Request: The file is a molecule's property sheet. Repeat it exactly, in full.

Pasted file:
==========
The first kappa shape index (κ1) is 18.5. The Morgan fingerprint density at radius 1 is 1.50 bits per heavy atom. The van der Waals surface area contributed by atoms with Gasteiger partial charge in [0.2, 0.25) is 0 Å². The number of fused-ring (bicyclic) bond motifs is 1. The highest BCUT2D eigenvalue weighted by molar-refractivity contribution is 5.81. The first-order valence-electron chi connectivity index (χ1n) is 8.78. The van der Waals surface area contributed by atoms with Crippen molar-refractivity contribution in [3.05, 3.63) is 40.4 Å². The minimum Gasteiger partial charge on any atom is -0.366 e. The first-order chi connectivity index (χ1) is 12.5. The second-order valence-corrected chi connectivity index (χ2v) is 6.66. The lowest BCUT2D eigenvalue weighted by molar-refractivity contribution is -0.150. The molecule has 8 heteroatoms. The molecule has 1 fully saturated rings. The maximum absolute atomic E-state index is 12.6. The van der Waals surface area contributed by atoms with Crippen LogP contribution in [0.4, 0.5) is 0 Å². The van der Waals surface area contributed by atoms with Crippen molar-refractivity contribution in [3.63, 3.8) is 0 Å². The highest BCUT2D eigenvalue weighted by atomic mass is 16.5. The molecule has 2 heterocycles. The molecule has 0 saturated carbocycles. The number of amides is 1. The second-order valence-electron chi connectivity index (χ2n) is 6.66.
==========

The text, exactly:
The first kappa shape index (κ1) is 18.5. The Morgan fingerprint density at radius 1 is 1.50 bits per heavy atom. The van der Waals surface area contributed by atoms with Gasteiger partial charge in [0.2, 0.25) is 0 Å². The number of fused-ring (bicyclic) bond motifs is 1. The highest BCUT2D eigenvalue weighted by molar-refractivity contribution is 5.81. The first-order valence-electron chi connectivity index (χ1n) is 8.78. The van der Waals surface area contributed by atoms with Crippen molar-refractivity contribution in [3.05, 3.63) is 40.4 Å². The minimum Gasteiger partial charge on any atom is -0.366 e. The first-order chi connectivity index (χ1) is 12.5. The second-order valence-corrected chi connectivity index (χ2v) is 6.66. The lowest BCUT2D eigenvalue weighted by molar-refractivity contribution is -0.150. The molecule has 8 heteroatoms. The molecule has 1 fully saturated rings. The maximum absolute atomic E-state index is 12.6. The van der Waals surface area contributed by atoms with Crippen LogP contribution in [0.4, 0.5) is 0 Å². The van der Waals surface area contributed by atoms with Crippen molar-refractivity contribution in [3.63, 3.8) is 0 Å². The highest BCUT2D eigenvalue weighted by atomic mass is 16.5. The molecule has 2 heterocycles. The molecule has 0 saturated carbocycles. The number of amides is 1. The second-order valence-electron chi connectivity index (χ2n) is 6.66.